Thursday, November 5, 2015

MacRobert Hurricane Presentation - 94 Squadron - September 19, 1942

(1061468) Sgt. Norman Geoffrey Alderdice Sir Roderic: (115919) Arnold Edgar 'Blondie' Walker Sir Iain: F/Sgt. Douglas Walker

Tuesday, February 19, 2013

Sergeant Pilot Albert Digby Cooper - No. 108 Squadron

November 3, 1942 - Canadians in one of the busiest R.A.F. bomber squadrons in Egypt find smashing up Rommel's retreating columns a more exciting job than flying the nightly "milk route" to Tobruk. The squadron has almost lost count of tons of high explosives dropped in the past few weeks. Canadians have been the the battle from all angles including the view a crew in the Wellington captained by Sergeant Pilot Albert Digby Cooper got when it skimmed homeward only a few feet above an artillery barrage. Cooper, whose crew includes two other R.C.A.F. men, Sergeants J.K. Lawson, Thorold, and P.J. Hom, was returning from a raid on Fuka when an engine cut out. He lost height so rapidly he couldn't reach his base, and pointed the nose groundward. Skimming over the artillery barrage, he set the bomber down just inside the British front line. "One minute less flying time and we would have landed smack in the middle of No-Man's-Land." Advance British troops picked up the crew and headed them for the rear. "Toughest part was the long walk back," said Hom. "We couldn't get a transport as every darn thing was moving the other way." Since the push against Rommel began, night squadrons have taken over where day bombers left off. The usual routine for No. 108 Squadron is two trips nightly on alternate nights. (Pilot Officer Cooper was killed in a flying accident, June 16, 1944)

Monday, January 21, 2013

AUS.401676 Pilot Officer Frederick John Silk - No. 450 Squadron

Frederick John Silk Jr. was a teacher with the Victorian Education Department prior to enlisting in the RAAF, March 28, 1941. After completing his elementary flying training, he embarked at Sydney for Vancouver, aboard the Awatea August 8, 1941. He received his pilot's flying badge at No. 1 SFTS, Camp Borden January 22, 1942. Advanced flying and operational training followed in England prior to Silk's posting to the Middle East, joining No. 450 Squadron November 4, 1942. Pilot Officer Silk was a member of a formation of 11 Kittyhawk III fighter bombers (FR.125) carrying 40-pound wing bombs, airborne at 07.41 hours February 26, 1943, to bomb enemy concentrations in the Gabes area. Light, inaccurate A/A fire was experienced from the target area. Immediately after the bombing, Me.109s were sighted and attacked. Individual fights ensued, with fierce intensity, and running fights continued from Gabes to Medenin. Pilot Officer Silk failed to return from this operation and has no known grave. His father, Private Frederick John Silk was killed in action September 20, 1917, when his son was only 2 years of age. (AWM)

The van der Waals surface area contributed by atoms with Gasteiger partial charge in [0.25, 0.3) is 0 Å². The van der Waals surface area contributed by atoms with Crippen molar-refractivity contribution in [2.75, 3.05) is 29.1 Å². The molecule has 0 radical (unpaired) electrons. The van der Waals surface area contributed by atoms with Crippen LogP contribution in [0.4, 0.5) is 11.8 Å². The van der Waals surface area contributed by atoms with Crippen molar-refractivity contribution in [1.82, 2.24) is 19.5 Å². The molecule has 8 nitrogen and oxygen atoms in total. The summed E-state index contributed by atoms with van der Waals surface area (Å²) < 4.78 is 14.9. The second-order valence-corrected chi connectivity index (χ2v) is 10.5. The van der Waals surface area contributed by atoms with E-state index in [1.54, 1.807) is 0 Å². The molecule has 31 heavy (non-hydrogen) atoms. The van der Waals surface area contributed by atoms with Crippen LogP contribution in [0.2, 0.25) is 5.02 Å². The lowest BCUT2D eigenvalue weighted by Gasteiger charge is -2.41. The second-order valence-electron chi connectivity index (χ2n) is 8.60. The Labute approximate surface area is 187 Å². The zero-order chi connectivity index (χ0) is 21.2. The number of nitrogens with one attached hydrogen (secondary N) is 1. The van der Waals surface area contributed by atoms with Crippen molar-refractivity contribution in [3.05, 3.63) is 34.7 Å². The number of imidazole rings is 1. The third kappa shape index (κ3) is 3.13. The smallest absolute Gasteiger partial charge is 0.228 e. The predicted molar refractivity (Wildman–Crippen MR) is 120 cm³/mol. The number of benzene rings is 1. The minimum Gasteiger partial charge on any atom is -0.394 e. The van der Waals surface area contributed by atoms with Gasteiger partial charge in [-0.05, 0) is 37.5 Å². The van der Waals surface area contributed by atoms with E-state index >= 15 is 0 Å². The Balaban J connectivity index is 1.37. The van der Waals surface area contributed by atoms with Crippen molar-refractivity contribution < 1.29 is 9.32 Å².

Thursday, November 22, 2012

Oliver 'Sandy' Kallio (Part I) No. 33 Squadron

Acting Flight Lieutenant Oliver Charles Kallio R.C.A.F. (U.S.) - Distinguished Flying Cross Citation: “In October, 1942, this officer led a formation against a force of enemy dive bombers protected by a strong escort of fighters. The attack was so skilfully executed that the enemy bombers were compelled to jettison their bombs on their own lines. A few days later, in a similar sortie, a superior formation of enemy bombers was forced to release its bombs prematurely. Throughout the engagement, Flight Lieutenant Kallio, who destroyed a Junkers 87, displayed fine leadership. He has at all times set an inspiring example.”

Oliver 'Sandy' Kallio (Part II) Recalls 145/417 Squadrons & L.C. 'Lance' Wade

Squadron Leader Oliver Charles Kallio - Distinguished Service Order Citation: “Since the award of the Distinguished Flying Cross, Squadron Leader Kallio has flown on operations against the enemy with consistent success and gallantry. He has commanded a flight and two squadrons during his operational career, at all times showing fine qualities of leadership and judgement. Under his command his present squadron has produced excellent results. He has personally destroyed two enemy aircraft and damaged or destroyed much enemy road and rail transport.”